Where Are All the Aspen Going?

April 28, 2023

By Garrick Bateman, Conservancy Volunteer

High above the timberline, on an otherwise placid fall morning in the alpine, a stout wind buoys past. A thousand feet below where your toes sit fastened to granite, a spectral chatter rises, as if the dotted yellow trees were whispering with you. In autumn, the aspens are hard to miss–even from a bird’s eye view. At this time of year, their leaves are a striking yellow, a soft and brilliant color that breaks up the gradient of green that ebbs the forest from ponderosa to blue spruce. And even if you closed your eyes, you would still know they were there. That chatter you just heard was their voices, the one that earned them their moniker–quaking aspen.

Later in the day, having left the mountaintop and regained the forest, you find yourself amongst that very stand. Now, in the quiet light of mid-afternoon in October, the sun is dappling at your feet, stenciled out by the delicate leaves that will be dropping any day now. These trees are also a curiosity of sorts–when you stand in the heart of an aspen grove, you do not stand amid a community, but an individual. Aspens reproduce through a process called dioecious, wherein trees of the male sex produce clones of the male sex and trees of the female sex do likewise. They spread through root sprouts, building colonies of clones one by one. It is an organism that evolves gently and quietly, that grows without anyone taking particular notice, existing at once as both one and many. 

The aspen is also an organism in crisis. Around three decades ago, scientists observed a decline in quaking aspen populations that seemed to have appeared from nothing. Even today, there is no singular explanation for the phenomenon coined Sudden Aspen Decline (SAD). But some wonder if our own land management strategies have something to do with it. For decades, the mantra of American fire protection has been suppress, suppress, suppress. In the 20th century, the US Forest Service operated by a rule called the “10 AM Policy” which stated that any forest fire should be contained by 10 A.M. the morning after it had started. Nowadays, western land management techniques are finally starting to catch up to indigenous fire management practices–we now have realized that fires can actually be a healthy, regenerative part of an ecosystem’s natural cycle. And aspen groves are significant beneficiaries of regular wildfire. Because of the way the tree propagates through root stems, aspens are able to regrow quickly following fire disturbance–the beautiful white bark we see above ground might get scorched, but the clonal organism that thrives below the soil is ripe for repopulation.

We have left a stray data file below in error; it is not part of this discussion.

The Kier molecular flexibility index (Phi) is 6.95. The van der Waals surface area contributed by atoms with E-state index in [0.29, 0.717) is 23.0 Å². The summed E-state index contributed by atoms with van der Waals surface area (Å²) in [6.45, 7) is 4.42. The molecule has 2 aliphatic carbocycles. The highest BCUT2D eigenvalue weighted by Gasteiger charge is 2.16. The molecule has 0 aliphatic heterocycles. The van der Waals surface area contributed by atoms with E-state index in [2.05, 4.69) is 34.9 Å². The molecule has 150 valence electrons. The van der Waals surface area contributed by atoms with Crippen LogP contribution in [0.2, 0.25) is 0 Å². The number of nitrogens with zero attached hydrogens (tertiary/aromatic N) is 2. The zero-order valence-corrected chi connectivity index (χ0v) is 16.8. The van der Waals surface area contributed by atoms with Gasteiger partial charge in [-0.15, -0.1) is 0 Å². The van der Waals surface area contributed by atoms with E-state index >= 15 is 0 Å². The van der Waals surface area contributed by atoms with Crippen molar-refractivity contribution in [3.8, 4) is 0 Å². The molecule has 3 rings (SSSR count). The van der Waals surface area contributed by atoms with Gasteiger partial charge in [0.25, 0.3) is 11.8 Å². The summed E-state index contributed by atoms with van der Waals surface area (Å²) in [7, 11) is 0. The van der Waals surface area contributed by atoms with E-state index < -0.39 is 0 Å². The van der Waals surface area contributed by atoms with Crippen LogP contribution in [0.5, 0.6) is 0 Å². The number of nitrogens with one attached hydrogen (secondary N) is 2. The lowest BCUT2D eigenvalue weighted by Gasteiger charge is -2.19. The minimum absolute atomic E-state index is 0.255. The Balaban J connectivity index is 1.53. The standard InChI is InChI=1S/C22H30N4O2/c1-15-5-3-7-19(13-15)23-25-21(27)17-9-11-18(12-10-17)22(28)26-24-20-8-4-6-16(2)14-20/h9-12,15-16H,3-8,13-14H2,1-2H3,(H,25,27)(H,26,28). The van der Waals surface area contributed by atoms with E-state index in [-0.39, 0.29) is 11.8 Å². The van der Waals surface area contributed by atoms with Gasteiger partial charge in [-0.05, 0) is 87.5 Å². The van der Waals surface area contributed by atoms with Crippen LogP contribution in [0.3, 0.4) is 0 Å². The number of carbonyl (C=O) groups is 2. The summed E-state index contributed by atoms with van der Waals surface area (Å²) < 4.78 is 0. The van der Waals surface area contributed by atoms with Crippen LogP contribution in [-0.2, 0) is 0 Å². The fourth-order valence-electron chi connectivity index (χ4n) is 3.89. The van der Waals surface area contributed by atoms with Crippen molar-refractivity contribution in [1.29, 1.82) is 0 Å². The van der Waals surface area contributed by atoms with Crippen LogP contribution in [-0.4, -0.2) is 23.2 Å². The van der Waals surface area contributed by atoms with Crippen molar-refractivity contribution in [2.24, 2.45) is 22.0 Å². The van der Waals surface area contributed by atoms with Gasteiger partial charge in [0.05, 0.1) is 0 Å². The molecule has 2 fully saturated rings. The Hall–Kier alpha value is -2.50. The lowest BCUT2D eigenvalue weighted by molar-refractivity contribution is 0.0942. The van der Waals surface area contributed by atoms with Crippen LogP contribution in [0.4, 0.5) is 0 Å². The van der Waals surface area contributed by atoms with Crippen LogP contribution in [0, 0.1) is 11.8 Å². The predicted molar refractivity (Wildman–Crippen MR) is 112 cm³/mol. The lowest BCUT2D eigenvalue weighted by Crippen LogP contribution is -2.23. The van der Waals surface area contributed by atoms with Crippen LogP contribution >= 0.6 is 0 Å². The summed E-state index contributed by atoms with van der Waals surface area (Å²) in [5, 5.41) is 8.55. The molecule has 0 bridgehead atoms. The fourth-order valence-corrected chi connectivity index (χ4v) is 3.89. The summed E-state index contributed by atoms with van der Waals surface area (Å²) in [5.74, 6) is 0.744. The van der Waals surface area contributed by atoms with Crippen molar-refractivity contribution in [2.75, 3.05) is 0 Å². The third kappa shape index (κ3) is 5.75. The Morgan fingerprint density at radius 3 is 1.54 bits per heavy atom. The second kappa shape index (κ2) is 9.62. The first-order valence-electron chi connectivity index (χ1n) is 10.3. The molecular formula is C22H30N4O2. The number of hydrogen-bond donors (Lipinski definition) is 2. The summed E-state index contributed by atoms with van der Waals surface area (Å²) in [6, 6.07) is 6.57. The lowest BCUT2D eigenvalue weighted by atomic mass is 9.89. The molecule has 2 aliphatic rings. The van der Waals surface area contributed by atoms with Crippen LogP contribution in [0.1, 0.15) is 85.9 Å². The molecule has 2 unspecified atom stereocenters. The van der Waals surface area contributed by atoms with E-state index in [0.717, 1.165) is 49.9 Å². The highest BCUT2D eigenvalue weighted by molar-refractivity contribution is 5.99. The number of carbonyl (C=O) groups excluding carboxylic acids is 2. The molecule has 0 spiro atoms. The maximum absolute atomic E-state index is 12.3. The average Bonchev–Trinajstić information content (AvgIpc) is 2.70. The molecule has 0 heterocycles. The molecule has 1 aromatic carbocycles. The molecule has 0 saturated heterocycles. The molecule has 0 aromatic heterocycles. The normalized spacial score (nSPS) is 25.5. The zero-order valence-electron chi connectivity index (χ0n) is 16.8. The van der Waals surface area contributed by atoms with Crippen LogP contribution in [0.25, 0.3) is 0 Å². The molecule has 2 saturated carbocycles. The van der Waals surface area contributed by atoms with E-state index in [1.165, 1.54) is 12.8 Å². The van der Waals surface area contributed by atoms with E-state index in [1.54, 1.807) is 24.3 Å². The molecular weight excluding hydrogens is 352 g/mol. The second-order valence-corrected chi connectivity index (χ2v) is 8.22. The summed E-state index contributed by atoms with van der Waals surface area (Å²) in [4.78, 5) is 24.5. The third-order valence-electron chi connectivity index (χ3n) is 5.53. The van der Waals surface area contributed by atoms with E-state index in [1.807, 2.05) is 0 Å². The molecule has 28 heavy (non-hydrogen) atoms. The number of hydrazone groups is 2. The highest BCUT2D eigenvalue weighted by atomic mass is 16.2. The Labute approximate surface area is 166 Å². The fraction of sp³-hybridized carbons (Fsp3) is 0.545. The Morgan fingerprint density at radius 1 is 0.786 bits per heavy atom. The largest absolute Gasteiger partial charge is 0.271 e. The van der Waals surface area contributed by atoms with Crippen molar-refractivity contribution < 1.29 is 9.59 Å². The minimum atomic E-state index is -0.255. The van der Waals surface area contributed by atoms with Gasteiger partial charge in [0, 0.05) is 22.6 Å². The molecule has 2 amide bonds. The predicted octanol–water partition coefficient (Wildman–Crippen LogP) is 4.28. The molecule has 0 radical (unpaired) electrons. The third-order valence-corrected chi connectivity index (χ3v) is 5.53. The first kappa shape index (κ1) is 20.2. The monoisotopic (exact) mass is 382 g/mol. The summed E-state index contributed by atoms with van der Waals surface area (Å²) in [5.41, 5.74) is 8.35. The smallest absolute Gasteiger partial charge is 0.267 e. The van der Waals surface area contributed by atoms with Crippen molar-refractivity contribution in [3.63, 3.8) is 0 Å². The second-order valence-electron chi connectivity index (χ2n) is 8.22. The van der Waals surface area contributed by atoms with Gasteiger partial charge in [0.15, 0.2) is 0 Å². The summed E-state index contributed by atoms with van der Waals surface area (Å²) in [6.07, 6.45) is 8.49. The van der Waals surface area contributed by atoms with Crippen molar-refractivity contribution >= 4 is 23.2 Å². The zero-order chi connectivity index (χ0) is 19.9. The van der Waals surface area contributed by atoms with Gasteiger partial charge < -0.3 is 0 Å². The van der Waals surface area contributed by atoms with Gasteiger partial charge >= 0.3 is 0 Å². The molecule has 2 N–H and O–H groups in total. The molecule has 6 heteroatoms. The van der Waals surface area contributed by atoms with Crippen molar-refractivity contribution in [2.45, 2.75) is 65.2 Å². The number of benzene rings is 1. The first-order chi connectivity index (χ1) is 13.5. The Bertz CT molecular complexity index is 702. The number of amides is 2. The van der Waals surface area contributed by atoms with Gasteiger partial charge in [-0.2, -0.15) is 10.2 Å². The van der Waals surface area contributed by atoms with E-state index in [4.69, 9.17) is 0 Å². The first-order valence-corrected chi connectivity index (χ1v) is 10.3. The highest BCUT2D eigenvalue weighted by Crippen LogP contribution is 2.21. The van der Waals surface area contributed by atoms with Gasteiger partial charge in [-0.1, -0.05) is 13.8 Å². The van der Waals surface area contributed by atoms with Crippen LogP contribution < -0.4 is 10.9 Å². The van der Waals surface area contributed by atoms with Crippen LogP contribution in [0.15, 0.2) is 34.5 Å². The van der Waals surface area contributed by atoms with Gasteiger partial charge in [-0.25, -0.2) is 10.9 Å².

Of course, this isn’t the only possible explanation for SAD–certain fungal pathogens or insects are also thought to have an impact on aspen grove health–but it seems impossible for this knowledge to not make you consider the role you play in maintaining the health of the forest. Standing in that aspen grove below the shadow of the mountain, indulging in the sweet smell of fall, it is astonishingly easy to recognize that the need to save the aspen extends beyond the realm of the ecological–they should be saved, too, just because they are that beautiful and because it would be worse to live in a world without aspen than one with them. As environmental stewards, we must ask ourselves what it is we owe to the land. When I hike, I often find myself wondering what is owed to the aspen, a tree experiencing a potentially calamitous decline shrouded in uncertainty. Maybe improper fire ecology is only part of SAD, but even so–don’t we owe it to the aspen?